Apple came under a lot of pressure about the security of its iPhone and iPad after a report that the devices regularly record their locations in a hidden file. Two researchers said they have uncovered a hidden file on Apple Inc. iPhones that keeps a record of where the phone has been and when it was there—a database that is unencrypted and stored by default.
The security experts, Alasdair Allan and Pete Warden, also created a program that lets iPhone owners see what the device has stored about their whereabouts. The maps produced by the program show details stretching back months. It’s not clear why the data are stored on the devices. There’s no evidence the information is transferred to Apple. The company didn’t respond to a request for comment.
“Ever since iOS 4 arrived, your device has been storing a long list of locations and time stamps,”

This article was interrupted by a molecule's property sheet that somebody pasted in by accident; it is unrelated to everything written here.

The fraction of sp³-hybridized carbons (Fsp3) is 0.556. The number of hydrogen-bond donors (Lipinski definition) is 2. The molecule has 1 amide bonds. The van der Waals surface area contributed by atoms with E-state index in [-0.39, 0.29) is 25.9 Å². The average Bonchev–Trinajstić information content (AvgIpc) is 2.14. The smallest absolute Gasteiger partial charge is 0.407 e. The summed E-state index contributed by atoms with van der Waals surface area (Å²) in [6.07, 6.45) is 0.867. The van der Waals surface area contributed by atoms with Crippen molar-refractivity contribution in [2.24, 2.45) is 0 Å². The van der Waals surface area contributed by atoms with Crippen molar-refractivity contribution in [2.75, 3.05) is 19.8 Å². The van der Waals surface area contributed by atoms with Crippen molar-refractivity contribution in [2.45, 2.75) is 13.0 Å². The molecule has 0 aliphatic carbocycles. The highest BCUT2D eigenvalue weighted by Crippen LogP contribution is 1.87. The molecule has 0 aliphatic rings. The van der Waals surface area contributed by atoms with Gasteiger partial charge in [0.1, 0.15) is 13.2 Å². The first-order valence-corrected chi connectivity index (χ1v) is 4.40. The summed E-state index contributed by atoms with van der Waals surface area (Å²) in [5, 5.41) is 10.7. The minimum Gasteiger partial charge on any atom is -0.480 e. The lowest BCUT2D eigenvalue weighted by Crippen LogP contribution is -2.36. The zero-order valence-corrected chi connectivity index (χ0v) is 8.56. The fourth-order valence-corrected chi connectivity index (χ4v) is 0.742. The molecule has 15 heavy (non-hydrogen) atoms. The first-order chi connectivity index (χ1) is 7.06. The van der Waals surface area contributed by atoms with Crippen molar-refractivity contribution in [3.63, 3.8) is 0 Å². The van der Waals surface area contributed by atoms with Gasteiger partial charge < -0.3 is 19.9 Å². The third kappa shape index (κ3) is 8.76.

said Mr. Allan, a technology author, in a post on the website of technology publisher O’Reilly Media. Similar reports have been published online about Google-enabled Andriod smartphones recording their user’s data and location, but yet are unconfirmed.
The report came from a technology conference in San Francisco when two computer programmers presented research showing that the iPhone and 3G versions of the iPad began logging users’ locations a year ago when Apple updated its mobile operating system.
After customers upgraded the software, a new hidden file began periodically storing location data, apparently gleaned from nearby cellphone towers and Wi-Fi networks, along with the time.
The data is stored on a person’s phone or iPad, but when the device is synced to a computer, the file is copied over to the hard drive, the programmers said. The data is not normally encrypted; although users can encrypt their information when they sync their devices, few do.